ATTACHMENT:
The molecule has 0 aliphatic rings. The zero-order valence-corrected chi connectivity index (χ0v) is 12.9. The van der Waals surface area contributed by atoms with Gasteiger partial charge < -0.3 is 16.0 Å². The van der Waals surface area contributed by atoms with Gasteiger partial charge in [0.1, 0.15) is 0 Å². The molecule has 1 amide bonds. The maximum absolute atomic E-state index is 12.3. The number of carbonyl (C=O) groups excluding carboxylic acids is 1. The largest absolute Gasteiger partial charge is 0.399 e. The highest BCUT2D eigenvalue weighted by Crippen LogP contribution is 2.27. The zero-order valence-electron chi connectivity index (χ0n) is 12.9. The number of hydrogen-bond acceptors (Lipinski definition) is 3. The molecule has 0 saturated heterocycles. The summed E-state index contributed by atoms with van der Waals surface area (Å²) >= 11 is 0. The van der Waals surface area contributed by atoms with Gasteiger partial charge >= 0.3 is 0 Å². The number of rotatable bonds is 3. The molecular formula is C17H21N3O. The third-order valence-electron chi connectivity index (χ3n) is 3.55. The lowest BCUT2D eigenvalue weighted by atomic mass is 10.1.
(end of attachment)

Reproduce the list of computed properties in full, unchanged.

The molecule has 0 aliphatic rings. The zero-order valence-corrected chi connectivity index (χ0v) is 12.9. The van der Waals surface area contributed by atoms with Gasteiger partial charge < -0.3 is 16.0 Å². The van der Waals surface area contributed by atoms with Gasteiger partial charge in [0.1, 0.15) is 0 Å². The molecule has 1 amide bonds. The maximum absolute atomic E-state index is 12.3. The number of carbonyl (C=O) groups excluding carboxylic acids is 1. The largest absolute Gasteiger partial charge is 0.399 e. The highest BCUT2D eigenvalue weighted by Crippen LogP contribution is 2.27. The zero-order valence-electron chi connectivity index (χ0n) is 12.9. The number of hydrogen-bond acceptors (Lipinski definition) is 3. The molecule has 0 saturated heterocycles. The summed E-state index contributed by atoms with van der Waals surface area (Å²) >= 11 is 0. The van der Waals surface area contributed by atoms with Gasteiger partial charge >= 0.3 is 0 Å². The number of rotatable bonds is 3. The molecular formula is C17H21N3O. The third-order valence-electron chi connectivity index (χ3n) is 3.55. The lowest BCUT2D eigenvalue weighted by atomic mass is 10.1.